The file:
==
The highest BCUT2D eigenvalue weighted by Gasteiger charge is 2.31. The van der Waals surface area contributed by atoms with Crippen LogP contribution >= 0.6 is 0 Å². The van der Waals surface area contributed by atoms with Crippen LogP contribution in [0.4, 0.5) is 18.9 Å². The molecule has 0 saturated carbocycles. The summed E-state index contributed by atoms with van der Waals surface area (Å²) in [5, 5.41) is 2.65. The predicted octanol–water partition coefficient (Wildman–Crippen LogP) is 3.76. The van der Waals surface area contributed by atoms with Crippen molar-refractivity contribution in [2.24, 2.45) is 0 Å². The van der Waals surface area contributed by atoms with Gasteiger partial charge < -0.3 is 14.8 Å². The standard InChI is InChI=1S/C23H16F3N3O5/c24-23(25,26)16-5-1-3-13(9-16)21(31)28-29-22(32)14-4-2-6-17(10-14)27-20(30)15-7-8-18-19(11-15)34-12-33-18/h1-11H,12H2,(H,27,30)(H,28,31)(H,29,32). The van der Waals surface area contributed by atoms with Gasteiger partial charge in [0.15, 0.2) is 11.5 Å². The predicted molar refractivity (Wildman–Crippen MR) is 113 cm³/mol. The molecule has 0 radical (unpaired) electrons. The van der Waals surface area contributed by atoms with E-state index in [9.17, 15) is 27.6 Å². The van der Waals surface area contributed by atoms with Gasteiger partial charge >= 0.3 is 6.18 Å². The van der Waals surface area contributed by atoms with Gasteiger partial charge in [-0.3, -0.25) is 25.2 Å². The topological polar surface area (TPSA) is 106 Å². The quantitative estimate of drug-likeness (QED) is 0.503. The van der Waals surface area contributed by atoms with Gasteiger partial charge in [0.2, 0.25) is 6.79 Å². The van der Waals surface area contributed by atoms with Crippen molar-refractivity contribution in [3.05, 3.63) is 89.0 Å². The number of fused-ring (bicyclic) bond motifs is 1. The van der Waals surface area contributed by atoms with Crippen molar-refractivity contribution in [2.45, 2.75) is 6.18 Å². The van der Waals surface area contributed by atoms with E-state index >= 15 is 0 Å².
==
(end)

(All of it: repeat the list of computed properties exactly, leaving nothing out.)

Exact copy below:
The highest BCUT2D eigenvalue weighted by Gasteiger charge is 2.31. The van der Waals surface area contributed by atoms with Crippen LogP contribution >= 0.6 is 0 Å². The van der Waals surface area contributed by atoms with Crippen LogP contribution in [0.4, 0.5) is 18.9 Å². The molecule has 0 saturated carbocycles. The summed E-state index contributed by atoms with van der Waals surface area (Å²) in [5, 5.41) is 2.65. The predicted octanol–water partition coefficient (Wildman–Crippen LogP) is 3.76. The van der Waals surface area contributed by atoms with Crippen molar-refractivity contribution in [2.24, 2.45) is 0 Å². The van der Waals surface area contributed by atoms with Gasteiger partial charge < -0.3 is 14.8 Å². The standard InChI is InChI=1S/C23H16F3N3O5/c24-23(25,26)16-5-1-3-13(9-16)21(31)28-29-22(32)14-4-2-6-17(10-14)27-20(30)15-7-8-18-19(11-15)34-12-33-18/h1-11H,12H2,(H,27,30)(H,28,31)(H,29,32). The van der Waals surface area contributed by atoms with Gasteiger partial charge in [0.15, 0.2) is 11.5 Å². The predicted molar refractivity (Wildman–Crippen MR) is 113 cm³/mol. The molecule has 0 radical (unpaired) electrons. The van der Waals surface area contributed by atoms with E-state index in [9.17, 15) is 27.6 Å². The van der Waals surface area contributed by atoms with Gasteiger partial charge >= 0.3 is 6.18 Å². The van der Waals surface area contributed by atoms with Gasteiger partial charge in [-0.3, -0.25) is 25.2 Å². The topological polar surface area (TPSA) is 106 Å². The quantitative estimate of drug-likeness (QED) is 0.503. The van der Waals surface area contributed by atoms with Gasteiger partial charge in [0.2, 0.25) is 6.79 Å². The van der Waals surface area contributed by atoms with Crippen molar-refractivity contribution in [3.05, 3.63) is 89.0 Å². The number of fused-ring (bicyclic) bond motifs is 1. The van der Waals surface area contributed by atoms with Crippen molar-refractivity contribution in [2.45, 2.75) is 6.18 Å². The van der Waals surface area contributed by atoms with E-state index >= 15 is 0 Å².